toom matalab nikhalooikyet jagoo maal-haal huusi dooikyei kom too Gulam Diin-se mistuk thee diset waleen. own object bring-out-INF-DAT people-pl.GEN possession-state loot give-INF.GEN work Part Guiam Din-ERG good-m.sg.INDF do-CP placef.sg.DAT bring-PRS-3sg.m
ros akii raan ki "bes Jagojo karkaamuse ga haneje sinalee tran oo~se-aphaarot dooneses tonee tran toom gotet haroneses" thee.
that-sg.ERG self say-PRS-3sg.m conj we-ERG people-pl.ABL hen-pl and egg-f.pl collect-CP half guest-m.pl-guest-pl.DAT give-IMPF-lpl and-also half own house-m.sg.DAT take-IMPF-lpl. do-CP
ma tayaar nus thei mor manooiky; ma gaahi tayaar nus Gulam Diinei xalaafek mor parujooiky.
I ready be-not your-sg. word accept-INF; I once ready be-not Gulam Din-sg.GEN contrary one word hear-INF
teen gucu-guceel paaye nee se nee! now in-vain foot-m.sg NEG attach-IMP NEG
ucii bayaaker too ma ga Gulam Diin be~ye toom isihaa moorye ginii naaphalak thee as ro tus kacaak sumuluk paasano?
before-yesterday meeting-place-sg.LOCii Part 1 and Guiam Din both own ridicule word-m.pl take-CP abuse-nom + do-CP today that you-ERG how-much holy-m.sg.INDF see-PRS-2sg.m
waa tranphaa Part Trangpha
mor koo ga been naa, oo mukha thooiky yupoos been. word who too become-PRS-3sg Part, that face-to-face do-INF appropriate become-PRS-3sg.m
as Gulam Diin ga maastar saap nus thee rinei pite phatu rinot code deegyes to, anu mor mistuk bey-aa? today Guiam Din and Mashtar Saap be-not do-CP that-pl.GEN back-m.sg.OBL behind that-pl.DAT abuse-m.pl give-PRT-lpl conj, this-m.sg word good-m.sg.INDF become-FUT-3sg-Q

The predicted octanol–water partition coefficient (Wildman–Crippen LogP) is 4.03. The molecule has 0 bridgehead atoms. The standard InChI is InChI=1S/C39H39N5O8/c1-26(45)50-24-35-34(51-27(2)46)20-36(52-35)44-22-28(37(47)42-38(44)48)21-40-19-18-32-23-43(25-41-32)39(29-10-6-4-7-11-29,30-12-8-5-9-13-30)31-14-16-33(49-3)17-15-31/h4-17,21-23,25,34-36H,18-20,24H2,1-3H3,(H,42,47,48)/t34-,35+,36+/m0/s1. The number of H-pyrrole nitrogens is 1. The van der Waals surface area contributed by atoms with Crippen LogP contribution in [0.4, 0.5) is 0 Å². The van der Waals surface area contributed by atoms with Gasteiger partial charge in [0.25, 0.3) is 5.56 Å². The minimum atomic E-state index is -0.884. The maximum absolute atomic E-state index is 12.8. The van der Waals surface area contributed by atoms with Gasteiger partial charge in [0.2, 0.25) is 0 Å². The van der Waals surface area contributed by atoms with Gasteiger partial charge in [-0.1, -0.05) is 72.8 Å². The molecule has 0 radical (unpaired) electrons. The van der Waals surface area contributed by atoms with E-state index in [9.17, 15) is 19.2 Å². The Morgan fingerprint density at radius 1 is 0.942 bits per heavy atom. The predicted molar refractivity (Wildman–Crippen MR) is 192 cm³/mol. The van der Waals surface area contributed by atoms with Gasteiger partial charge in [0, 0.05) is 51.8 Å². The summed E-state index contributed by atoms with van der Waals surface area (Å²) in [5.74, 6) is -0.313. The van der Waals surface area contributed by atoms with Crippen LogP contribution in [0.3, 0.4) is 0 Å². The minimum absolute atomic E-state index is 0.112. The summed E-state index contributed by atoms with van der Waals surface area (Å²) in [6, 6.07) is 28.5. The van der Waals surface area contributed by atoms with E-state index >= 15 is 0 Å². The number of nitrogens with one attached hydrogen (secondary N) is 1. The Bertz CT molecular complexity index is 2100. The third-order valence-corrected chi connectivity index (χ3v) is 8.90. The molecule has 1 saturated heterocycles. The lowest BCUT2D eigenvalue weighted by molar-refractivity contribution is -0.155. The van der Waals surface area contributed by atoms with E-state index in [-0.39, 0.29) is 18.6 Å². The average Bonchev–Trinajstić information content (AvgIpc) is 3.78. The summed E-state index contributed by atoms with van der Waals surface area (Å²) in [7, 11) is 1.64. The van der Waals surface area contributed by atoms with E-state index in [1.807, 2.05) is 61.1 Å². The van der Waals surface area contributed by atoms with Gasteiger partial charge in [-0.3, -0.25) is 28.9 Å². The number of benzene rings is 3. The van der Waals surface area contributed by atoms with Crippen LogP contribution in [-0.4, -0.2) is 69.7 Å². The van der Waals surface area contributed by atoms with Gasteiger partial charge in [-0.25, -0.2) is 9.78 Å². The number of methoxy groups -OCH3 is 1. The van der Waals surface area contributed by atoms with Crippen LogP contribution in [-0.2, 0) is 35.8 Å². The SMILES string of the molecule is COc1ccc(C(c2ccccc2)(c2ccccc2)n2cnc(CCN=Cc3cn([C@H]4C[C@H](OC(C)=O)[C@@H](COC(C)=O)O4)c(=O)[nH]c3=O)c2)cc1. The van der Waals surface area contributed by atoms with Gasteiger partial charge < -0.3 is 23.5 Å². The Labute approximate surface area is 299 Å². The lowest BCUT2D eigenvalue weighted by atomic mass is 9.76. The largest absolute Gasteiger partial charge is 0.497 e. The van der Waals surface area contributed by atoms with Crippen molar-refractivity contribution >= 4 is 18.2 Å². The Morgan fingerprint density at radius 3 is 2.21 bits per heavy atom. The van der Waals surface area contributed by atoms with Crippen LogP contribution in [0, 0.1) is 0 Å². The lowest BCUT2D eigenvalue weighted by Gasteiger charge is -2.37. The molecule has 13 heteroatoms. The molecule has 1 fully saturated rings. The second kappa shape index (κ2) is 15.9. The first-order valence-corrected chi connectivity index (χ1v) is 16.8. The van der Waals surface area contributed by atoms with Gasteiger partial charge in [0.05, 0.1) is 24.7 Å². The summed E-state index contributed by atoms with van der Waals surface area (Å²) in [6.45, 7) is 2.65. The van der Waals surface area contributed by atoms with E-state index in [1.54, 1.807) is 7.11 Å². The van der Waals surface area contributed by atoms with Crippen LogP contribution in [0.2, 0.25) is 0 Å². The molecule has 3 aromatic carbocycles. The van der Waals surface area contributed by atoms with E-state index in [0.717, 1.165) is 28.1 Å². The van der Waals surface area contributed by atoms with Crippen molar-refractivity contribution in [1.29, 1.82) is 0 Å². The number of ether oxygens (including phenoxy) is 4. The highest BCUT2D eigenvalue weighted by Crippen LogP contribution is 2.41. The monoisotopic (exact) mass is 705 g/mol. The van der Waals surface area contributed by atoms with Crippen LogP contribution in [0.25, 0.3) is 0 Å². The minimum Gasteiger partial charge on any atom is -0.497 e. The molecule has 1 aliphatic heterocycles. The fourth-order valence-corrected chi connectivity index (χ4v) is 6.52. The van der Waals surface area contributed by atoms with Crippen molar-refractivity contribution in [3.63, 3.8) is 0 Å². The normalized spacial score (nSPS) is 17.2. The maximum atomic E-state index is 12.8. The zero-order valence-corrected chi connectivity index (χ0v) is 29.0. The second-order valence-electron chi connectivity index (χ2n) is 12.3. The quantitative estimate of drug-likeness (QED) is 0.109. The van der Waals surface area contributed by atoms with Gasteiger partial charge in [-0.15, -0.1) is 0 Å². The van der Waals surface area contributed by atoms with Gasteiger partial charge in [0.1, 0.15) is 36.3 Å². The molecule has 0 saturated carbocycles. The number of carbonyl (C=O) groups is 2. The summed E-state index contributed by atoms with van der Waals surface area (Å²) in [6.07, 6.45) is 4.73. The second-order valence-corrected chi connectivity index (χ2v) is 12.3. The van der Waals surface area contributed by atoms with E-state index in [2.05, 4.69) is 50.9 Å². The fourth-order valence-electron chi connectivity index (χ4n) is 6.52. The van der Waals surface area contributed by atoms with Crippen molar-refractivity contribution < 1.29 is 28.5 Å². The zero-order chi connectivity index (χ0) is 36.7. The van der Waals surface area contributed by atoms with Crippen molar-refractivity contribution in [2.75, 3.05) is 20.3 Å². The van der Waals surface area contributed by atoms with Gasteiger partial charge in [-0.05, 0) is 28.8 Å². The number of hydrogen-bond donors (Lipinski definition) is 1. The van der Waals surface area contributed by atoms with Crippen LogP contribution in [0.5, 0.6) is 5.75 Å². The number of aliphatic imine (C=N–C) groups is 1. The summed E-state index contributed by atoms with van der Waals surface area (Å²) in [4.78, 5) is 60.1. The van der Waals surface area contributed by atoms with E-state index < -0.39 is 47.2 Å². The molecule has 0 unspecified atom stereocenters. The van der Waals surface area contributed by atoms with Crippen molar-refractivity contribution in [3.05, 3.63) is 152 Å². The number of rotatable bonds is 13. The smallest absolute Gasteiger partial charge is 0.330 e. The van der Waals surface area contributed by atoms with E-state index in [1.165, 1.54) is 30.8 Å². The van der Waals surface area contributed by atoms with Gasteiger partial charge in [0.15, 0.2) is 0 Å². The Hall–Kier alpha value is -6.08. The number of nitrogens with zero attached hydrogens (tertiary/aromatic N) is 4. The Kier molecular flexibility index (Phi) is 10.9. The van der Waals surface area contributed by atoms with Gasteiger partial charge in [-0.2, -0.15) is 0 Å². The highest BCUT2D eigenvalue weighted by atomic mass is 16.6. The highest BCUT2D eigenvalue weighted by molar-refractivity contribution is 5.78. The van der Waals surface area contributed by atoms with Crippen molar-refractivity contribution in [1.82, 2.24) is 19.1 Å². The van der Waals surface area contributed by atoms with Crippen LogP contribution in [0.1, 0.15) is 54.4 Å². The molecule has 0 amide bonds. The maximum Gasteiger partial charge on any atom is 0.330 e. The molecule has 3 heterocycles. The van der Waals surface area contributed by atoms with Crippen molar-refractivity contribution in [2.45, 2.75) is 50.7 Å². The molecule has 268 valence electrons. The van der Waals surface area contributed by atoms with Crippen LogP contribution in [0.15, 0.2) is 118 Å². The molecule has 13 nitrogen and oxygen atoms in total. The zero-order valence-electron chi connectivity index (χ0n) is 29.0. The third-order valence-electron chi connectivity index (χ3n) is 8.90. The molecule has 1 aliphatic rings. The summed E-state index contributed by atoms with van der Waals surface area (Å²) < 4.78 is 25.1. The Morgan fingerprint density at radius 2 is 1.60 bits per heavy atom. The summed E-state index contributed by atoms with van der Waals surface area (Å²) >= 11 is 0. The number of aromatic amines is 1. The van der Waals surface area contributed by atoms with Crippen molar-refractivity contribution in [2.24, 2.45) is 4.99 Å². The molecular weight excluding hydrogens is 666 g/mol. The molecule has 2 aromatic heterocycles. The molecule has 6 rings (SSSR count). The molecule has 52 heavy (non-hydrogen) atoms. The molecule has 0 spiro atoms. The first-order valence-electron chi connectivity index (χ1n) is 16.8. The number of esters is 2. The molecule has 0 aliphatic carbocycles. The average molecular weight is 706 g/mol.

ye cake nee! daaldaai jawaanoo mato! Part look-IMP-sg Part! Daaldaa-sg.GEN youth-m.pl.GEN brain
Jaale-jo cito giiyak las nee thite caakuroo phaam akii kam hain ya!
be-born-PPTC-m.sg.ABL bitter ghee-sg.INDF lick-nom NEG do-PPTC-m.pl lad-m.pl.GEN intelligence self little be-PRS-sg.f. Part
awa, cho cito giyei lagaare jak bode bare saweene yaani Aflatuuni ga Sakaraati hanet hoo.
Part you-pl bitter ghee-sg.GEN adherent-m.pl people much-m.pl big-m.pl wise-m.pl namely Plato-pl and Socrates-pl bePRS-2pl Part
gii ga pajuu kamak baaski khaa to, ho blad-preser bee lanijooiky hanet. ghee and salt little-INDF more-f eat-IMP-pl conj then blood-pressure become-CP die-INF be-PRS-2pl
ye bas, "xuskhatii kuri thamus" thee, nee Gulam Diinei mor waan, "mukhej dul-khaluc ginii xuskhatii bosak thee laar be hotal hotal juulyer pajuu cakooja yaayeno.
"Part enough, calligraphy hard-sg.f. do-PRS-1sg.m do-CP, Part Gulam Din-GEN-sg. word come-PRS-3sg.m, face-LOCi-sg.m. collyrium-make-up take-CP calligraphy plenty-INDF do-CP swaggering become-CP hotel hotel sauce-LOCii-sg.f. salt look-IAPTC go-PRS-2sg.m
Taaj, tut aaxir asei bazaarer kiir-kaar booiky ga kye khaci difin?
Taaj, you-sg.DAT finally our bazaar-LOCii-sg. troll-nom + become-INF too why bad-sg.f. fall-PRS-3sg.f.